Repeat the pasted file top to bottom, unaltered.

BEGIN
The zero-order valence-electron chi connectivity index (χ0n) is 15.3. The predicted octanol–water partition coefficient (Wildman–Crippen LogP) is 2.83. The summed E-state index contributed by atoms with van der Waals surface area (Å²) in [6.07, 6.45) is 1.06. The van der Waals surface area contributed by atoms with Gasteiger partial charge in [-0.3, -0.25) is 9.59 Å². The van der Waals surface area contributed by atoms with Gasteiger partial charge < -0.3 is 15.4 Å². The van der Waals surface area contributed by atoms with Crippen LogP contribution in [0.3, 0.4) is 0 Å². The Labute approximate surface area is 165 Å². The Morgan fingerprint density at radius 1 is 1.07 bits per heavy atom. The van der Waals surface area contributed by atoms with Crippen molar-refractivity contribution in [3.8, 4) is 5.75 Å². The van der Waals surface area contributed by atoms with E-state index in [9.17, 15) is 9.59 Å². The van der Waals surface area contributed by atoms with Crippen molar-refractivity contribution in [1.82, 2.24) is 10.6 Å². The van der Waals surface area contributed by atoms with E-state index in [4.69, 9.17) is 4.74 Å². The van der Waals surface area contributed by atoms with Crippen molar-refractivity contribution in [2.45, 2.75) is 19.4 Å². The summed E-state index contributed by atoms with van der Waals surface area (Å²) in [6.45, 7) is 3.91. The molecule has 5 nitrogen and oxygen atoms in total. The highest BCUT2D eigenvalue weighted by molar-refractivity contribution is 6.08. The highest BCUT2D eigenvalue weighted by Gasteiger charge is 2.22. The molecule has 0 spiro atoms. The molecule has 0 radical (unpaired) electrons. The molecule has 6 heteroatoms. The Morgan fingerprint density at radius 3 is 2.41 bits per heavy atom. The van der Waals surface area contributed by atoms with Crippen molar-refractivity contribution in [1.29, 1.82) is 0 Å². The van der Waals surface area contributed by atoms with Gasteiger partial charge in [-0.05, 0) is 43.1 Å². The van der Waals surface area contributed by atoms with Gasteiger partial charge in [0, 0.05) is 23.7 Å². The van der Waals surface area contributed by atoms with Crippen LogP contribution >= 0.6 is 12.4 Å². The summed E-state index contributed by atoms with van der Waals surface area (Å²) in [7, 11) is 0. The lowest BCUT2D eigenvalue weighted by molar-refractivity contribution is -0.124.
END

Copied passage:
The zero-order valence-electron chi connectivity index (χ0n) is 15.3. The predicted octanol–water partition coefficient (Wildman–Crippen LogP) is 2.83. The summed E-state index contributed by atoms with van der Waals surface area (Å²) in [6.07, 6.45) is 1.06. The van der Waals surface area contributed by atoms with Gasteiger partial charge in [-0.3, -0.25) is 9.59 Å². The van der Waals surface area contributed by atoms with Gasteiger partial charge < -0.3 is 15.4 Å². The van der Waals surface area contributed by atoms with Crippen LogP contribution in [0.3, 0.4) is 0 Å². The Labute approximate surface area is 165 Å². The Morgan fingerprint density at radius 1 is 1.07 bits per heavy atom. The van der Waals surface area contributed by atoms with Crippen molar-refractivity contribution in [3.8, 4) is 5.75 Å². The van der Waals surface area contributed by atoms with E-state index in [9.17, 15) is 9.59 Å². The van der Waals surface area contributed by atoms with Crippen molar-refractivity contribution in [1.82, 2.24) is 10.6 Å². The van der Waals surface area contributed by atoms with E-state index in [4.69, 9.17) is 4.74 Å². The van der Waals surface area contributed by atoms with Crippen molar-refractivity contribution in [2.45, 2.75) is 19.4 Å². The summed E-state index contributed by atoms with van der Waals surface area (Å²) in [6.45, 7) is 3.91. The molecule has 5 nitrogen and oxygen atoms in total. The highest BCUT2D eigenvalue weighted by molar-refractivity contribution is 6.08. The highest BCUT2D eigenvalue weighted by Gasteiger charge is 2.22. The molecule has 0 spiro atoms. The molecule has 0 radical (unpaired) electrons. The molecule has 6 heteroatoms. The Morgan fingerprint density at radius 3 is 2.41 bits per heavy atom. The van der Waals surface area contributed by atoms with Crippen molar-refractivity contribution in [1.29, 1.82) is 0 Å². The van der Waals surface area contributed by atoms with Gasteiger partial charge in [-0.05, 0) is 43.1 Å². The van der Waals surface area contributed by atoms with Gasteiger partial charge in [0, 0.05) is 23.7 Å². The van der Waals surface area contributed by atoms with Crippen LogP contribution >= 0.6 is 12.4 Å². The summed E-state index contributed by atoms with van der Waals surface area (Å²) in [7, 11) is 0. The lowest BCUT2D eigenvalue weighted by molar-refractivity contribution is -0.124.